In 1992, Althea Garrison (R) was elected to the Massachusetts House of Representatives, becoming the first transgender or transsexual person to serve in a state legislature in the United States.

In 1994, Olympia Snowe (R-ME) became the first woman to have been elected to her State House, State Senate, U.S. House and U.S. Senate.

In 2001, women saw a number of firsts. Elaine Chao became the first Asian American woman to serve in a presidential cabinet when she was appointed Secretary of Labor by President George W. Bush. Gale Norton became the first woman to serve as Secretary of the Interior, appointed by President George W. Bush. Norton was the first woman elected as Colorado’s Attorney General and served that position for two terms. Ann Veneman (R) was appointed by President George W. Bush to be the first female Secretary of Agriculture. She had previously been the first woman to serve as Secretary of the California Department of Food and Agriculture.

Still in 2001, Christine Todd Whitman (R) of New Jersey became the first female former governor to serve in a presidential cabinet-level position when she was appointed administrator of the Environmental Protection Agency by President Bush. She had been the first woman elected governor in New Jersey and served two terms in that position. Condoleezza Rice became the first woman to hold the post of National Security Advisor (formally known as Assistant to the President for National Security Affairs) when she was appointed by President George W. Bush. In 2005, Condoleezza Rice became the first Black woman to serve as U.S. Secretary of State.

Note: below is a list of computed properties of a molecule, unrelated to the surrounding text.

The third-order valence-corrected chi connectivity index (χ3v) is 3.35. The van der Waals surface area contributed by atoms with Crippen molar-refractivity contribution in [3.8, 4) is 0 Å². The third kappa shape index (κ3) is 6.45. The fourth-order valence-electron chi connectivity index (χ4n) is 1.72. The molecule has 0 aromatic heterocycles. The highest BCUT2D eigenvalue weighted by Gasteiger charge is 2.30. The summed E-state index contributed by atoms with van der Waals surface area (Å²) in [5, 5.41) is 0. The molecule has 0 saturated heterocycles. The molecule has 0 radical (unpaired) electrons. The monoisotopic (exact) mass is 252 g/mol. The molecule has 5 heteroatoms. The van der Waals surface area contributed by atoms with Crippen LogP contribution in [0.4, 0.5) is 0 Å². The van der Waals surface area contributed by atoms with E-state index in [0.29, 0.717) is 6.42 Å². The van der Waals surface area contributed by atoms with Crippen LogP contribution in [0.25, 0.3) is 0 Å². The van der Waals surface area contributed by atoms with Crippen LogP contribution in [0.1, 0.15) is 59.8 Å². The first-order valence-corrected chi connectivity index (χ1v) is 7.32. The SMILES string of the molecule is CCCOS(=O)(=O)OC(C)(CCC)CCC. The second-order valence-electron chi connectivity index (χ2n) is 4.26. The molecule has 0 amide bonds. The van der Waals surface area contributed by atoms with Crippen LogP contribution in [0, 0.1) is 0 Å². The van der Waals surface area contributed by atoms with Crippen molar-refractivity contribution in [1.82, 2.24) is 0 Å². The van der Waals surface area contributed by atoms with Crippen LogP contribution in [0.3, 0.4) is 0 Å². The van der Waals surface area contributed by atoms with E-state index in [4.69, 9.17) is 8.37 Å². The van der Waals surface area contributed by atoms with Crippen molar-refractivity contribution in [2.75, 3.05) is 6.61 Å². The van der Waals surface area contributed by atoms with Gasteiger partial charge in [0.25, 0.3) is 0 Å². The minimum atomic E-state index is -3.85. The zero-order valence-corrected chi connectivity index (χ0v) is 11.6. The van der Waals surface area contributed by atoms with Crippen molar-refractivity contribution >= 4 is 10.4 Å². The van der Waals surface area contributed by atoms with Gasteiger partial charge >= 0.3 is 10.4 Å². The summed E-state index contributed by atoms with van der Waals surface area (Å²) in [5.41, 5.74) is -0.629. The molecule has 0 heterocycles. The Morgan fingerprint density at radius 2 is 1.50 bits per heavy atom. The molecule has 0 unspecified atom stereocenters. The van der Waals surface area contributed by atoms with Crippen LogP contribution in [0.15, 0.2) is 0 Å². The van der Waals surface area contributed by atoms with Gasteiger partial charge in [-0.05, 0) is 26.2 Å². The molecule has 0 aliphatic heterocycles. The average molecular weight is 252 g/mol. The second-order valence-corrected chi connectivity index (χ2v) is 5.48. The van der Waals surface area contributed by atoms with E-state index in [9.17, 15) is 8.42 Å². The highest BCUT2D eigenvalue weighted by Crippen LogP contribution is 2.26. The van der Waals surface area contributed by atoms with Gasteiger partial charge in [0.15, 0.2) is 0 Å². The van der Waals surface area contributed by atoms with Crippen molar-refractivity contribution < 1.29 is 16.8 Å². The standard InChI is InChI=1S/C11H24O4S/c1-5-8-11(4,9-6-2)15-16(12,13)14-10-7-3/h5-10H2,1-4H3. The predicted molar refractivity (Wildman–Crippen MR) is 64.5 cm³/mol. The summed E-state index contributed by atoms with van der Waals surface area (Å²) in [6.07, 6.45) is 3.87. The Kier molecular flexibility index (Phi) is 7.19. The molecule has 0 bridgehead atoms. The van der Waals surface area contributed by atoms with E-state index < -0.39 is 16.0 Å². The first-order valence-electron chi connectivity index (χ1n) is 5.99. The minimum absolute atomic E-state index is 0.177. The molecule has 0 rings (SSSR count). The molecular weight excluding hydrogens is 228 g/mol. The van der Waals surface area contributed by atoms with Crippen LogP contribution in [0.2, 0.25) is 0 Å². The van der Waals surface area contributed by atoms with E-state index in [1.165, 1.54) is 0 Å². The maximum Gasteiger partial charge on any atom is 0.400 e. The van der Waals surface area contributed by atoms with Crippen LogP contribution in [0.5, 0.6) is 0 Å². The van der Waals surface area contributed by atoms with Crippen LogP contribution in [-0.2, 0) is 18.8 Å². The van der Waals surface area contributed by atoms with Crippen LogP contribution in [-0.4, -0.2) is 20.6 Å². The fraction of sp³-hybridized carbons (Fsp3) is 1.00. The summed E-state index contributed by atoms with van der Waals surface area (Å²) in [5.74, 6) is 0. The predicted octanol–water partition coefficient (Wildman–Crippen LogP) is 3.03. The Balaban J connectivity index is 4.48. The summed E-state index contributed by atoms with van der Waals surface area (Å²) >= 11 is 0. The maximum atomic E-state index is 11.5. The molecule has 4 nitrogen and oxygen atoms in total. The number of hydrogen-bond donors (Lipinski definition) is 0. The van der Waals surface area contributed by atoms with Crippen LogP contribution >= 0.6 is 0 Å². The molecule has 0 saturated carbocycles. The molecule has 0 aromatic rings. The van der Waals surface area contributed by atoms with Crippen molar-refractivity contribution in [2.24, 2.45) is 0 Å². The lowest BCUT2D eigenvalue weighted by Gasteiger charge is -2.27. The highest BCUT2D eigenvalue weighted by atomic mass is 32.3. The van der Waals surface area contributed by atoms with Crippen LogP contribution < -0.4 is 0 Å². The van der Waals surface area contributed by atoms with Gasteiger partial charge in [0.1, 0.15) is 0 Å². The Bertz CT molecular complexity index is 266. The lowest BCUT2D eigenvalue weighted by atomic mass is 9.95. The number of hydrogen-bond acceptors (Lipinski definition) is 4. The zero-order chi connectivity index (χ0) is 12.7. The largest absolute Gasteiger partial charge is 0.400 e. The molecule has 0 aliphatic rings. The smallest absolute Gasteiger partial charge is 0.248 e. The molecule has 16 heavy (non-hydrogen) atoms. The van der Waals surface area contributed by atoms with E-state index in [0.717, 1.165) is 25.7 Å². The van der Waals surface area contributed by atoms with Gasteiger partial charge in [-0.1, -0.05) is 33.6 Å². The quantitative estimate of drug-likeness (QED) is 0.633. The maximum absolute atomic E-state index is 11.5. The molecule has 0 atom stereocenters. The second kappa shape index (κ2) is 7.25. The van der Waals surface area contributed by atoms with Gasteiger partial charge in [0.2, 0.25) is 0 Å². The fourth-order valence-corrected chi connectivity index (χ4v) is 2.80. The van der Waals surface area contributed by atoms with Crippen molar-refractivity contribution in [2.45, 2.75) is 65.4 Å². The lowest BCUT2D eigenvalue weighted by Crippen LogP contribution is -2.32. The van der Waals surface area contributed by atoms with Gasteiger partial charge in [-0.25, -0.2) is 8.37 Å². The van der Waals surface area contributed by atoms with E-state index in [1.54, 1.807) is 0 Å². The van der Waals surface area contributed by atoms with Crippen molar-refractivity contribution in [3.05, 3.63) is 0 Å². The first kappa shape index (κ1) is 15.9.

In 2011, Two women of color, both Republicans elected in November 2010, took office as governors, the first women of color chief executives in the country. Susana Martinez, a Latina, became governor of New Mexico, and Nikki Haley, an Asian American, became governor of South Carolina.

Most recently, Winsome Sears, an Jamaican immigrant, became the first female Lieutenant Governor of Virginia, in January 2022.

Ronald Reagan was the first President to write a proclamation declaring Women’s Week in the United States, in 1981. In 1987, he would become the first President to write a proclamation declaring March as Women’s Month.

If we consider the opportunities for women who didn’t move up through politics, four of the top five wealthiest women in the world are Americans, and three of those four, Alice Walton, Julia Koch, and Jacqueline Mars are conservatives.